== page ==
As you approach the Arboretum on Highway 60 you’ll see towering Picketpost Mountain dominating the southern horizon.  The Arboretum brings together plants from the Earth’s many and varied deserts and dry lands and displays them alongside unspoiled examples of the native Sonoran Desert vegetation.  No matter what the season, you will enjoy a moving and memorable experience of the beauty, majesty, and mystery of arid land plants.  Who would have thought that desert plants could be so beautiful.  You will also enjoy the many natural communities that form the arid land environment. You will see so many plants, flowers and trees as you as you walk the Main Loop.  It is a very easy walk with many shaded areas.  There are park benches along the way as well as water fountains for drinking and water bowls for your pets.  You will also find peaceful reflection in the cool shade of towering trees in Queen Creek Canyon; and intellectual stimulation in the many and varied displays at the Smith Interpretive Center.  In 1976 the Arboretum became part of the Arizona State Park system.

Like I said I have been by here numerous times and had never stopped.  We spent several hours here just wondering and enjoying all the desert bloom.  This was the perfect day for this adventure, although we were told there is something in bloom all year long.  This attraction is right off Hwy. 60 and I would recommend it to everyone.  I’m sure visitors from places other than the desert will find this to be one of the most beautiful and informative sites they have seen.  Local Arizonians should find it equally interesting and enjoyable because we don’t usually see so many plants, trees and flowers in one place.  The Boyce Thompson Arboretum gets an A+ rating.  It is a MUST see!

 

 

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Roper Lake State Park, Safford, AZ

Louise Speaks:  Seeing that we only visited one attraction today, we arrived at our camping spot rather early.  This is a good thing.  We had never been to Roper Lake State Park before so we were excited to get here.  This makes our 20th state park and one that you can camp at.  What a great place.  The RV spots are huge and are truly on the lake, of course many of my family and friends in Canada would call it a pond.  Each RV spot comes with it’s own covered Ramada with picnic table so you can be in the shade.  There is a swimming beach and electric boat motors are allowed.  The lake is stocked with bass and trout.  The park is an excellent place for bird watching. This state park even has small cabins to rent if you don’t have an RV and you’re not into tenting.  However, the cabins have beds and air conditioning but that’s about it.  There is an outdoor cooking area with a huge BBQ and restrooms and showers are close by.  The cabins come with a porch swing that faces the lake and of course one of Arizona’s famous sunsets.

Roper Lake sits on a natural hot springs.  This was discovered many years back and as a result they made a natural hot springs hot tub…very unusual for a state park.  It is small and only gets to about 92 degrees, but is very pleasant in both winter and summer.  As with most state parks there are many nature hiking trails throughout the park and around the lake.  The swimming beach is off a peninsula off one of the camping loops.  They have an outside shower for rinsing off once you come in from the water.  The shower is unique as it is shaped into a cactus…so Arizona.  There are Ramadas and picnic BBQ grills throughout the beach area.  The beach comes complete with beach sand and palm trees.  Today is a very VERY windy day so we didn’t even test the water, but looks like a great place to cool off in the heat of the summer.  We are told that temperatures can climb to as high as 120 degrees during the summer months.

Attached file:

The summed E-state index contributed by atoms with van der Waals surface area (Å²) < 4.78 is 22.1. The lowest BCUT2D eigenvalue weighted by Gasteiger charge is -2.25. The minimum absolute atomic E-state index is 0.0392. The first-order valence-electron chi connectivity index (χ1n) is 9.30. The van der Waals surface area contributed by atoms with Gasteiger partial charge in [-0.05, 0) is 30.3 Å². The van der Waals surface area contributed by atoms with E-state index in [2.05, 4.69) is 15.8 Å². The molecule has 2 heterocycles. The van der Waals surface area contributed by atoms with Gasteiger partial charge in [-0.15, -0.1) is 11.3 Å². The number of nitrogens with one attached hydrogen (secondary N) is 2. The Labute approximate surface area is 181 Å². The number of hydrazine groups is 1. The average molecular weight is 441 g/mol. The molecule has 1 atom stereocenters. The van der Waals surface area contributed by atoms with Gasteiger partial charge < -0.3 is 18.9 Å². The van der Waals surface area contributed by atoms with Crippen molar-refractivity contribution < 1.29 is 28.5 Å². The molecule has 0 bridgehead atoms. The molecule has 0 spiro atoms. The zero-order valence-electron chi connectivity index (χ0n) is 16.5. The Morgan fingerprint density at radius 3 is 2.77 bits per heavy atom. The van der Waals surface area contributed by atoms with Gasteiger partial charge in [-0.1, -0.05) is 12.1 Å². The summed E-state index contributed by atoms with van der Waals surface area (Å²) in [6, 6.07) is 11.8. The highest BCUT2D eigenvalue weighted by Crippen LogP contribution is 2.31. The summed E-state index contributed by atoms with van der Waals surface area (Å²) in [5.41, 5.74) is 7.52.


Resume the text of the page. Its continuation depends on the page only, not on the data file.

For a number of years, Graham County had been working with its legislators to have a State Park in their county. In 1972, HB 2150 authorized the acquisition of Roper Lake as a State Park.  Although it wasn’t that easy to make Roper Lake a state park.  Much engineering and negotiations took place before things became official.  The main part of the Park, located around Roper Lake, was developed in the early 1960’s as a private recreation area.  The lake and the property were sold to the Arizona Game and Fish Commission in 1969 so it really couldn’t become a state park…the state didn’t own it.  State Parks began negotiations with the Game and Fish Department to secure an acceptable agreement wherein State Parks would operate and manage Roper Lake.  Finally on December 31, 1974, Roper Lake State Park became official.  The Park opened to the public in March 1975 but was nothing compared to what it is today.

Roper Lake offers a park store that has books, clothing, children’s toys, flora and fauna guides, fishing equipment and bait.  The Visitor Center is open year round and features a gift shop, local area information, Junior Ranger programs, and restrooms.    This is a great State Park.  All the amenities are very easily accessible and everything is just a short walk away.  Although the weather wasn’t the greatest during our four day stay, we still enjoyed the park.  It is being put on our list as a park to come back to and maybe spend a week.  Roper Lake State Park gets an A rating, and we will be back.

 


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Fort Bowie National Historic Site, Bowie, AZ

Louise Speaks:   As well as visiting all the State Parks in Arizona, we are also planning on visiting all the National Parks and Monuments.   A National Monument is a protected area that is similar to a National Park,  but can be created from any land owned or controlled by the federal government. Under a proclamation by the President of the United States, it is labeled a National Monument. National monuments can be managed by one of several federal agencies: including the National Park Services and the Bureau of Land Management (BLM).  National monuments can be so designated through the power of the Antiquities Act  of 1906.  This trip was to include two National Monuments but one was not accessible by RV so we will have to come back and visit Ironwood by car.  However, Fort Bowie Natinal Historic Site is on our agenda.